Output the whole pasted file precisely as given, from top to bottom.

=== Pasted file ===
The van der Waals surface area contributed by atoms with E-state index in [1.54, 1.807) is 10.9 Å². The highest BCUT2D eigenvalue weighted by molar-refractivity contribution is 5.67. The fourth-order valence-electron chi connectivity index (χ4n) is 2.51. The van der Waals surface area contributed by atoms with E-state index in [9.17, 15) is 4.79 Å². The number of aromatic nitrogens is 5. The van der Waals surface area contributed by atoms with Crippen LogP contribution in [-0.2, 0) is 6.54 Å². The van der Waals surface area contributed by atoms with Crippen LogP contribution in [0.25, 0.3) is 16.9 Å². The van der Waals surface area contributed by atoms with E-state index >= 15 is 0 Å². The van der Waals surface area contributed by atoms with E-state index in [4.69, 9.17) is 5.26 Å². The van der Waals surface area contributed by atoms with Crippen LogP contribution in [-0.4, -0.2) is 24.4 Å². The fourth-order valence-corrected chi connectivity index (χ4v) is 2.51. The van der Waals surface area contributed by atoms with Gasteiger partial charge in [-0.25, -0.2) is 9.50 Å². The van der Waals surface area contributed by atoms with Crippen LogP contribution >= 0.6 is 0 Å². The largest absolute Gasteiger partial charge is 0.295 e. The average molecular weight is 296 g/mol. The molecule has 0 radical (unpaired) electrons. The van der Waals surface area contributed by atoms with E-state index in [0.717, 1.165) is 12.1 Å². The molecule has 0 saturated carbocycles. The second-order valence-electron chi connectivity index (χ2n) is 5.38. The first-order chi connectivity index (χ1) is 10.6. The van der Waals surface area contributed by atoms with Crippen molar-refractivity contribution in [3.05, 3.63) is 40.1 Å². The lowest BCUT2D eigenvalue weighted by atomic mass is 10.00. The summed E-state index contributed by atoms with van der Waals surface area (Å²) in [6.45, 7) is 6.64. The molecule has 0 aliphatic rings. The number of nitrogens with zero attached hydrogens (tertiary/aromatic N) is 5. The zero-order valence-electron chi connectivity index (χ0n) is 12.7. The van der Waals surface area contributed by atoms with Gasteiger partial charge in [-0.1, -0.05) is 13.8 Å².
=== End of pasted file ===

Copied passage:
The van der Waals surface area contributed by atoms with E-state index in [1.54, 1.807) is 10.9 Å². The highest BCUT2D eigenvalue weighted by molar-refractivity contribution is 5.67. The fourth-order valence-electron chi connectivity index (χ4n) is 2.51. The van der Waals surface area contributed by atoms with E-state index in [9.17, 15) is 4.79 Å². The number of aromatic nitrogens is 5. The van der Waals surface area contributed by atoms with Crippen LogP contribution in [-0.2, 0) is 6.54 Å². The van der Waals surface area contributed by atoms with Crippen LogP contribution in [0.25, 0.3) is 16.9 Å². The van der Waals surface area contributed by atoms with E-state index >= 15 is 0 Å². The van der Waals surface area contributed by atoms with E-state index in [4.69, 9.17) is 5.26 Å². The van der Waals surface area contributed by atoms with Crippen LogP contribution in [-0.4, -0.2) is 24.4 Å². The fourth-order valence-corrected chi connectivity index (χ4v) is 2.51. The van der Waals surface area contributed by atoms with Gasteiger partial charge in [-0.25, -0.2) is 9.50 Å². The van der Waals surface area contributed by atoms with Crippen LogP contribution >= 0.6 is 0 Å². The largest absolute Gasteiger partial charge is 0.295 e. The average molecular weight is 296 g/mol. The molecule has 0 radical (unpaired) electrons. The van der Waals surface area contributed by atoms with E-state index in [0.717, 1.165) is 12.1 Å². The molecule has 0 saturated carbocycles. The second-order valence-electron chi connectivity index (χ2n) is 5.38. The first-order chi connectivity index (χ1) is 10.6. The van der Waals surface area contributed by atoms with Crippen molar-refractivity contribution in [3.05, 3.63) is 40.1 Å². The lowest BCUT2D eigenvalue weighted by atomic mass is 10.00. The summed E-state index contributed by atoms with van der Waals surface area (Å²) in [6.45, 7) is 6.64. The molecule has 0 aliphatic rings. The number of nitrogens with zero attached hydrogens (tertiary/aromatic N) is 5. The zero-order valence-electron chi connectivity index (χ0n) is 12.7. The van der Waals surface area contributed by atoms with Gasteiger partial charge in [-0.1, -0.05) is 13.8 Å².